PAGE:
Building a Data Analytics Culture Takes Time

Building a Data Analytics Culture Takes Time

Everybody wants to become a data-driven enterprise, and if you read many corporate statements or annual reports, it appears they’re already there. However, simply decreeing that things are to be data driven isn’t enough.

There’s a lot of work that needs to be done at the back end, and even more work at the front end. A recent report from PwC states that organizations may be overconfident about their abilities to deliver data insights. “Many organizations are confident that they have the capability to extract value from their information for commercial and operational advantage. Our analysis shows, however, that this confidence is largely misplaced. Close scrutiny of interviews conducted with 1,800 senior business leaders shows that very few are able to mine information to its full potential, and fewer still can make the most of the benefits that accumulate as a result.”

Organizations “lack the required skills, technical capabilities and culture to truly gain the greatest advantage from their information,” the PwC report’s authors contend, looking at data from 1,650 businesses. “Most businesses in our survey are failing to adapt to the new information dynamic, particularly in terms of the more sophisticated data analytics tools, software and reporting mechanisms – with Excel the dominant tool to extract value from information deployed by the majority.”

Data integration is a challenge for most organizations. A survey from Ventana Research, 62 percent struggle with accessing and integrating data in efforts to deliver predictive analytics. “Although technology for these tasks has improved, complexity of the data has increased through the emergence of different data types, large-scale data and cloud-based data sources,” says Tony Cosentino, analyst with Ventana Research.

The PwC report’s authors provide advice on becoming a data-savvy organization:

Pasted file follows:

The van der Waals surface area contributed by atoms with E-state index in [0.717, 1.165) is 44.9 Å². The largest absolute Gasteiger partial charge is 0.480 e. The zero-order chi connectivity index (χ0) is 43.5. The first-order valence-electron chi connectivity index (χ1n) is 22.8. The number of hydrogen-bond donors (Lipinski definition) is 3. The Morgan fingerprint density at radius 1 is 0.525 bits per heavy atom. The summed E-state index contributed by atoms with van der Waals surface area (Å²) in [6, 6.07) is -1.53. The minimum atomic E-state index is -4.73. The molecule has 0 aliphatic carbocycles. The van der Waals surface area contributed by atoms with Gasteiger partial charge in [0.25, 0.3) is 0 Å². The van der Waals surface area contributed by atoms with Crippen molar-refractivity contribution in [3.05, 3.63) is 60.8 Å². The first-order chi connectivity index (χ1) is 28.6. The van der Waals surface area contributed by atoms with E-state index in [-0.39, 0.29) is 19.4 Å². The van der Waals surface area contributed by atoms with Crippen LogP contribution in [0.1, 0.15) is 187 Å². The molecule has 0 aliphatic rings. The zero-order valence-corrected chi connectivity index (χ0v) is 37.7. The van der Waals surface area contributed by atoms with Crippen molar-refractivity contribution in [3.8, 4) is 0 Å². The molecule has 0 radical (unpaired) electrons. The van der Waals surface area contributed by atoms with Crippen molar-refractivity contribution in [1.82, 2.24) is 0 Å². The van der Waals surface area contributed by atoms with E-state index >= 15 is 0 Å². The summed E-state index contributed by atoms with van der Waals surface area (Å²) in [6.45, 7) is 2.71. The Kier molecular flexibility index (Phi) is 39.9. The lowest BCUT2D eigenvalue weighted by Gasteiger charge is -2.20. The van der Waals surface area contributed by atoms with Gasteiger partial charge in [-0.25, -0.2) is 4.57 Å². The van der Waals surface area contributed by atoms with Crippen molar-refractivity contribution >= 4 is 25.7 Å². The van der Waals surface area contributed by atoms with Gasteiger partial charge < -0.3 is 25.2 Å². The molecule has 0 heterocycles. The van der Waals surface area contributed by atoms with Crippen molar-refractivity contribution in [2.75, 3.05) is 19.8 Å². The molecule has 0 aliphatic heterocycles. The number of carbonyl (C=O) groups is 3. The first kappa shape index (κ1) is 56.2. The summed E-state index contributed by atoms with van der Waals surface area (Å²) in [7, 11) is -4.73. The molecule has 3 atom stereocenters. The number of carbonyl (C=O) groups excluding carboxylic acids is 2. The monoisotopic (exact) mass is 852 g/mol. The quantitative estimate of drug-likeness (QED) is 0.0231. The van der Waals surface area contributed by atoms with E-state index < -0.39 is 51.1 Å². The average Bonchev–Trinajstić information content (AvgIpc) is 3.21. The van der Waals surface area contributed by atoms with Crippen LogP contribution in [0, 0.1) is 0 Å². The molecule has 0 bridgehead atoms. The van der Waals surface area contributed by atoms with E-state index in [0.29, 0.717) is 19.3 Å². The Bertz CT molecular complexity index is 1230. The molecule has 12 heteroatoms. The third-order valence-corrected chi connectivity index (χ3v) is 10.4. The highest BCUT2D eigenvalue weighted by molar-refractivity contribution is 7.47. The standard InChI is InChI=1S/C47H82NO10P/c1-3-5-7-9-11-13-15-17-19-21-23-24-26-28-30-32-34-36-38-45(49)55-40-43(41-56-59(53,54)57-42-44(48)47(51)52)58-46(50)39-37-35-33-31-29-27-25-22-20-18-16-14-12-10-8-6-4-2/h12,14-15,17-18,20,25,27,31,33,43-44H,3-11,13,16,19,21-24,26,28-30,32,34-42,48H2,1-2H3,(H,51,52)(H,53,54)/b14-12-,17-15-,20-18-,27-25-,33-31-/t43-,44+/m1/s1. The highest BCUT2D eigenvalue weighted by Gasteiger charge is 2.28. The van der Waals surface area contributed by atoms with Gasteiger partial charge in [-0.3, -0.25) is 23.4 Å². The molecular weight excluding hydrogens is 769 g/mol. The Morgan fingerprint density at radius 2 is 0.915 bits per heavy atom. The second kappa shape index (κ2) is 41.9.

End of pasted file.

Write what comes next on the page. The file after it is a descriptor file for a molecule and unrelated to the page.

Provide clarity on roles, responsibilities and harness appropriate skills and tools. “Big data and analytics are often the domain of a dedicated function – usually part of IT – that has built up skills and resources around centers of excellence,” the PwC report states. “However, this siloed approach is sometimes out of step with the business. Even better is to assemble a cross-functional team at the start, which can explore the issue from a variety of angles and quickly iterate.”

Focus, focus, focus. Organizations seeing data-driven advantage need to adopt a “relentless focus on identifying and understanding the interdependencies between risk and value together with assessing how business governance, organizational capabilities, technology and the evolving role of data analytics can be effective enablers,” says PwC.

Don’t sweat the small stuff. “Every organization’s priorities are likely to change from time to time. Your information and analytics priorities will reflect this.”

Use what you’ve got. “Wherever possible, embed information management responsibilities within existing structures rather than building new ones. These resources are best drawn from your business and will comprise IT, business knowledge and data skills.”

Don’t create unnecessary bureaucracy. “Data governance needs to be understood and made relevant to everyone in the organization. It needs to be something that is easy to work with.”

Understand that not all data is equal. “Work on what matters. It is also important to clearly define how robust data needs to be. You will need to think the same way when you build your analytics too – focus on analytics that will drive decision making.”

Create the right behaviors. “Data producers need to know what is expected of them and this needs to be set by data consumers. Where required, these expectations should be agreed, formalized and performance monitored as part of a formal personal performance management process.”

Build in data analytics from the beginning. “If you design and improve your business processes to recognize the data that they create and the analytics that they consume, you are far more likely to succeed in improving the quality of the end product, the information that you use to manage the business.”

Secure executive sponsorship. Good governance includes “clear sponsorship from the leadership and with this we are seeing an emergence of the role of the Chief Data Officer.”